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1962 Shelby Cobra 260

D.K. Engineering Ltd

1962 Shelby Cobra 260
D.K. Engineering Ltd
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SH ID

23-0925005

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FEATURED BY SPEEDHOLICS

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In Stock

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United Kingdom

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Description

Transmission Manual

 

Drive Side LHD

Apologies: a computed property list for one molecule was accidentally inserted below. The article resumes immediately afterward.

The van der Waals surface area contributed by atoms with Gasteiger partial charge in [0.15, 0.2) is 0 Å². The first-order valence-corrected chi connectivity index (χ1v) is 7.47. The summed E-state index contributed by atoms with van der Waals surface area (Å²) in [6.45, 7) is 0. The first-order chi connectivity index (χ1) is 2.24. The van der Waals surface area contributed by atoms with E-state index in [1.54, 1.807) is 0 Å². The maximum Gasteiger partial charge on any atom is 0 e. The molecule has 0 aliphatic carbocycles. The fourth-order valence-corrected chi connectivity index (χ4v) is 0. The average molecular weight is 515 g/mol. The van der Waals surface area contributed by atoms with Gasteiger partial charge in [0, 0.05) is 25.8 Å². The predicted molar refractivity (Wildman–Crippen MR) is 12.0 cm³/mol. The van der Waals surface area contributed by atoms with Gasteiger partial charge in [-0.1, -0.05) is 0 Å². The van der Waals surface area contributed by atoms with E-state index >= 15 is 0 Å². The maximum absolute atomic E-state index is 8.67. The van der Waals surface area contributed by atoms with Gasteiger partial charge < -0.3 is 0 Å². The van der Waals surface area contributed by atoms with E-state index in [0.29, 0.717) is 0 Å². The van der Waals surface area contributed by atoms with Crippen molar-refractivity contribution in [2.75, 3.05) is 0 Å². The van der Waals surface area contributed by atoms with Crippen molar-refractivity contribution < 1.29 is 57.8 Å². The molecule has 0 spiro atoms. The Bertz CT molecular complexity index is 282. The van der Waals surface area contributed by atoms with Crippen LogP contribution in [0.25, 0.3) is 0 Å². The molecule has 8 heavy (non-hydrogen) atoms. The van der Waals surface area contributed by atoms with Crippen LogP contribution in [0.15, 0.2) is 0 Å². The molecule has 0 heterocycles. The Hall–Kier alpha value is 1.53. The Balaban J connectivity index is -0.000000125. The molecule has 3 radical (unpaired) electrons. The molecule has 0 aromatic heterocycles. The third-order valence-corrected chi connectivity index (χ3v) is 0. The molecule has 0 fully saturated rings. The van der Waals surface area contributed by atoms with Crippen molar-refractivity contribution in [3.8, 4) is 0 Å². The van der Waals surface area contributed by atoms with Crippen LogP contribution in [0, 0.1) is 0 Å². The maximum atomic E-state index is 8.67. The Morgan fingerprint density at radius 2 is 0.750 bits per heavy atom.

Of all the great 1960s sports cars, few are as influential or as infamous as the legendary Shelby Cobra. A fortunate partnership between AC and their lightweight British sports car, and Le Mans-winning driver Carroll Shelby resulted in the latest Ford lightweight V-8 sitting in the European fettled chassis of the Ace. The result of this transplant contributed enormously to Ford’s motorsport dominance of International Sports Car racing during the late 1960s. European chassis dynamics partnered with the power of the new V-8 meant that in competition trim, Cobras achieved an impressive record. The 260ci (4.2-litre) prototype first ran in January 1962, with production commencing later that year. Exclusively for the USA initially, Cobras - minus engines - were sent from England to be finished off by Shelby in California, and it was not until late in 1963 that AC Cars in Thames Ditton got around to building the first fully finished cars to European specification. After 75 cars had been built, the 289ci (4.7-litre) unit was standardised in 1963. Rack-and-pinion steering was the next major up-date; then in 1965 a new, stronger, coil-suspended chassis was introduced to accommodate Ford's 427ci (7.0-litre) V8, an engine that in race trim was capable of producing well in excess of 400bhp. Wider bodywork, extended wheelarch flares and a bigger radiator intake combined to create the definitive - and often imitated - Cobra 427 look. Today in Historic Racing, the "Pre 63" era of race series is one of the very best in the Historic Motorsport Scene blessed with some of the most beautiful racing cars ever produced such as the Ferrari 250 SWBs, 250 GTOs, Aston Martin DB4 GTs, early AC Cobras (260ci items only) and the early Jaguar E-Types which are distinguished from the later “Semi Lightweight” variants by their wire wheels, bumpers and SU Carburettors. Not only does the grid look much “prettier” than the later Pre-66 Grids but the cars have noticeably less grip leading to wonderful racing which has proved such a delight that it spawned in 2016 a new race at the Goodwood Revival – The “Kinrara Trophy” which has since become the new highlight of the Revival Meeting. Laterly it has been renamed the Stirling Moss Memorial Trophy and will usually be the opening race of the event into the dusk on Friday evening. This success and appeal has been noted in Europe as well with the establishment of a complimentary series under the Peter Auto umbrella too. Retaining the original narrow-bodied lines of the AC Ace, this rare 260 (denoted as such due to the engine having 260 cubic inches of capacity) was from the genesis of the relationship of Caroll Shelby with the humble British sports car, from a time before the elegant and simplistic form of the AC gave way the flared arches and wide tyres of the 289, and the later and even more evolved 427. This specific car was invoiced to Shelby American on 25th October 1962, and was optioned with aluminium rocker arm covers, wind-wings, sun visors, front and rear bumpers, chrome exhaust tips and a heater. It was shipped to Los Angeles where SS Research & Development would handle its sale to famed racer John Razelle of Seattle. It was then raced successfully in the Pacific Northwest by Razelle who consistently demonstrated the strengths of the Cobra. Highlights of the car's period racing history include breaking the record at the Mount Douglas Hillclimb by over three seconds, and the feared pair of Razelle and the white Cobra becoming a staple of the Westwood Racing Circuit in British Columbia, after winning there by over twelve seconds in 1964. The pair would continue their campaign, which involved further wins over multiple seasons, in other SCCA circuit and Hillclimb events. Following its racing career, the car was purchased by W. E. Thomason in Missouri in 1982. CSX 2035 was then sold to Dale Bliss in Oklahoma in 1987. The car remained in the U.S. until 1988, when it was sold by Robs Lamplough and subsequently shipped to England. The car was registered in the UK from this point and went up for sale after being bought by Bill Harding of Hall & Hall in 2006. After passing through an owner who used the Cobra as a road vehicle on the Isle of Man, its next custodian elected to have a comprehensive, total and faithful restoration performed on the car by Pursuit Racing, which culminated in 2022, and brought the car back to its initial racing specification where it raced at the Silverstone Classic and the Goodwood Revival in that year. Just as how CSX 2035 was succesful in period, the car once again got to display its performance for its time, post restoration, when it achieved overall victory in the Stirling Moss Memorial Trophy at the 80th edition of the Goodwood Members' Meeting in early 2023 (for 2023 this race was moved to the Members' Meeting instead of the Revival and will in 2024 likely feature once again at the Revival). This highly eligible and rare period race car, which crucially is one of only a handful of the very early 260 variant, are the only Cobras allowed to race in pre-1963 events such as the Goodwood Stirling Moss Memorial Trophy. Due to the popularity of the Goodwood event it is almost critical that one must present a car not only in period specification, but also with period racing history in order that it may receive an entry. Owing to their light weight, and the large and powerful 4.2 litre Ford V-8 engine, 260 Cobras are distinctly the most performant cars in their class, and this proven example presents an unmatched opportunity to continue the story of an early Cobra’s racing history.